Abraham Lincoln to William H. Herndon, 1 February 18481
Dear William:
Your letter of the 19th ult was received last night, and for which I am much obliged–2 The only thing in it that I wish to talk to you about at once, is that, because of my vote for Mr Ashmun's amendment, you fear that you and I disagree about the war– I regret this, not because of any fear we shall remain disagreed, after you shall have read this letter, but because, if you misunderstand, I fear other good friends will also– That vote affirms that the war was unnecessarily and unconstitutionally commenced by the President; and I will stake my life, that if you had been in my place, you would have voted just as I did– Would you have voted what you felt you knew to be a lie? I know you would not– Would you have gone out of the House—skulked the vote? I expect not– If you had skulked one vote, you would have had to skulk many more, before the end of the session–3 Richardson's resolutions, introduced before I made any move, or gave any vote upon the subject, make the direct question of the justice of the war; so that no man can be silent if he would– You are compelled
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to speak; and your only alternative is to tell the truth or tell a lie– I can not doubt which you would do–4
This vote, has nothing to do, in determining my votes on the questions of supplies– I have always intended, and still intend, to vote supplies; perhaps not in the precise form recommended by the President, but in a better form for all purposes, except locofoco party purposes– It is in this particular you seem to be mistaken– The locos are untiring in their effort to make the impression that all who vote supplies, or take part in the war, do, of necessity, approve the Presidents conduct in the beginning of it; but the whigs have, from the beginning, made and kept the distinction between the two– In the very first act, nearly all the whigs voted against the preamble declaring that war existed by the act of Mexico, and yet nearly all of them voted for the supplies–5 As to the whig men who have participated in the war, so far as they have spoken to my hearing, they do not hesitate to denounce, as unjust, the Presidents conduct in the beginning of the war– They do not suppose that such denunciation, is dictated by undying hatred to them, as the Register would have it believed– There are two such whigs on this floor, Col Haskell, and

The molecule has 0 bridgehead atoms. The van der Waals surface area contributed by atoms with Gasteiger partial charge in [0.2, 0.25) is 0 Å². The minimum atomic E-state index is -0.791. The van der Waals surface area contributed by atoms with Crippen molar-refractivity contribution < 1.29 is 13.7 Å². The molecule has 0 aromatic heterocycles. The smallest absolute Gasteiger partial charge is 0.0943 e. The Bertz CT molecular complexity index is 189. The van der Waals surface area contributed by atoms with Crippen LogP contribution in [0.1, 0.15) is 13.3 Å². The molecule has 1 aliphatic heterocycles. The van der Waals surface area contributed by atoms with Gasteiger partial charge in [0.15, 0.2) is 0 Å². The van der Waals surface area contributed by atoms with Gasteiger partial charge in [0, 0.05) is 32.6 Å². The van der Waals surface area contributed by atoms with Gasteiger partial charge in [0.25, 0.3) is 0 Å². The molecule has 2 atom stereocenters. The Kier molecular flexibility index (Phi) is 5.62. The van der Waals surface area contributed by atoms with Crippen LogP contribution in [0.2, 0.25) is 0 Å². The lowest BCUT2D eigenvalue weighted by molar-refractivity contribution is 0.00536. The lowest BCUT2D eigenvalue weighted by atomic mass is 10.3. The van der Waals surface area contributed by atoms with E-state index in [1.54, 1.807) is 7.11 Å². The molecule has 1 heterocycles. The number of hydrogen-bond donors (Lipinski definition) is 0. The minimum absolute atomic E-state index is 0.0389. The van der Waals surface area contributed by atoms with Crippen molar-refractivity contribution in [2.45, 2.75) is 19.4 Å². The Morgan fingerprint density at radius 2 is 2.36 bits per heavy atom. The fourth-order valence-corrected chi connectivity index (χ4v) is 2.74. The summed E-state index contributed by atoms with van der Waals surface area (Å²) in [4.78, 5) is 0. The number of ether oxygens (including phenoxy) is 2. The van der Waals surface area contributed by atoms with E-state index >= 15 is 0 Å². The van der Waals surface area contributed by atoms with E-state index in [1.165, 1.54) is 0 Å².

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Major Gaines– The former, fought as a Col[Colonel] by the side of Col Baker at Cerro Gordo, and stands side by side with me, in the vote, that you seem to be dissatisfied with–6 The latter, the history of whose capture with Cassius Clay, you well know, had not arrived here when that vote was given; but as I understand, he stands ready to give just such a vote, whenever an occasion shall present– Baker too, who is now here, says the truth is undoubtedly that way, and whenever he shall speak out, he will say so– Col Donaphin too, the favorite whig of Missouri, and who overran all Northern Mexico, on his return home in a public speech at St Louis, condemned the administration in relation to the war as I remember–7 G. T. M Davis, who has been through almost the whole war, declares in favour of Mr Clay, from which I infer that he adopts the sentiments of Mr Clay, generally at least–8 On the other hand, I have heard of but one whig, who has been to the war, attempting to justify the President's conduct– That one is Capt Bishop, editor of the Charleston Courier, and a very clever fellow– I do not mean this letter for the public, but for you– Before it reaches you, you will have seen and read my pamphlet speech, and perhaps, scared anew, by it–

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After you get over your scare, read it over again, sentence by sentence, and tell me honestly what you think of it– I condensed all I could for fear of being cut off by the hour rule, and when I got through, I had spoke but 45 minutes–9
Yours foreverA. Lincoln
[ docketing ]
Feby[February] —1 — 48[1848]
1Abraham Lincoln wrote and signed this letter.
2William H. Herndon’s letter of January 19 has not been located.
3“Skulk” in this context means shirking one’s duties or responsibilities.
Lesley Brown, ed., The New Shorter Oxford English Dictionary on Historical Principles (Oxford: Clarendon Press, 1993), 2:2887.